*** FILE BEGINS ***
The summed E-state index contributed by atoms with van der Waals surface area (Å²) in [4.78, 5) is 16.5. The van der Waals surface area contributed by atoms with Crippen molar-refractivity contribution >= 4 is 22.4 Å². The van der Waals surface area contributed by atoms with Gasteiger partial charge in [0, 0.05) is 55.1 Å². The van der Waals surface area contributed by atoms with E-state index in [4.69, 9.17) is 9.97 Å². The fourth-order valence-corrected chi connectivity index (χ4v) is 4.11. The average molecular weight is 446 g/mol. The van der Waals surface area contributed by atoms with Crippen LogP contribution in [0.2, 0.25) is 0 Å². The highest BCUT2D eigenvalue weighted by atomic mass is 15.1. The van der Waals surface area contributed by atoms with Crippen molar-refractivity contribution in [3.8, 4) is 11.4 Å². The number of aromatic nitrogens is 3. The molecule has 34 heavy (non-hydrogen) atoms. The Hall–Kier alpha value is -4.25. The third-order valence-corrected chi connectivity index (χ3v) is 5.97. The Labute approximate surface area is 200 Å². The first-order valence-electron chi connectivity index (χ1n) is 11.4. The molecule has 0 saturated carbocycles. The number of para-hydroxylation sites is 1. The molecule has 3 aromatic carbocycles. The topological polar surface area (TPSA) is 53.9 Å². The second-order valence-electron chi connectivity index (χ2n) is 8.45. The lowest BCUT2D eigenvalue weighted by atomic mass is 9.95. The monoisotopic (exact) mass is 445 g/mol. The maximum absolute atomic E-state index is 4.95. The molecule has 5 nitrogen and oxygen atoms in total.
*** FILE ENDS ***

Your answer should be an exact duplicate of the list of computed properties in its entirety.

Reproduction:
The summed E-state index contributed by atoms with van der Waals surface area (Å²) in [4.78, 5) is 16.5. The van der Waals surface area contributed by atoms with Crippen molar-refractivity contribution >= 4 is 22.4 Å². The van der Waals surface area contributed by atoms with Gasteiger partial charge in [0, 0.05) is 55.1 Å². The van der Waals surface area contributed by atoms with E-state index in [4.69, 9.17) is 9.97 Å². The fourth-order valence-corrected chi connectivity index (χ4v) is 4.11. The average molecular weight is 446 g/mol. The van der Waals surface area contributed by atoms with Crippen LogP contribution in [0.2, 0.25) is 0 Å². The highest BCUT2D eigenvalue weighted by atomic mass is 15.1. The van der Waals surface area contributed by atoms with Crippen molar-refractivity contribution in [3.8, 4) is 11.4 Å². The number of aromatic nitrogens is 3. The molecule has 34 heavy (non-hydrogen) atoms. The Hall–Kier alpha value is -4.25. The third-order valence-corrected chi connectivity index (χ3v) is 5.97. The Labute approximate surface area is 200 Å². The first-order valence-electron chi connectivity index (χ1n) is 11.4. The molecule has 0 saturated carbocycles. The number of para-hydroxylation sites is 1. The molecule has 3 aromatic carbocycles. The topological polar surface area (TPSA) is 53.9 Å². The second-order valence-electron chi connectivity index (χ2n) is 8.45. The lowest BCUT2D eigenvalue weighted by atomic mass is 9.95. The monoisotopic (exact) mass is 445 g/mol. The maximum absolute atomic E-state index is 4.95. The molecule has 5 nitrogen and oxygen atoms in total.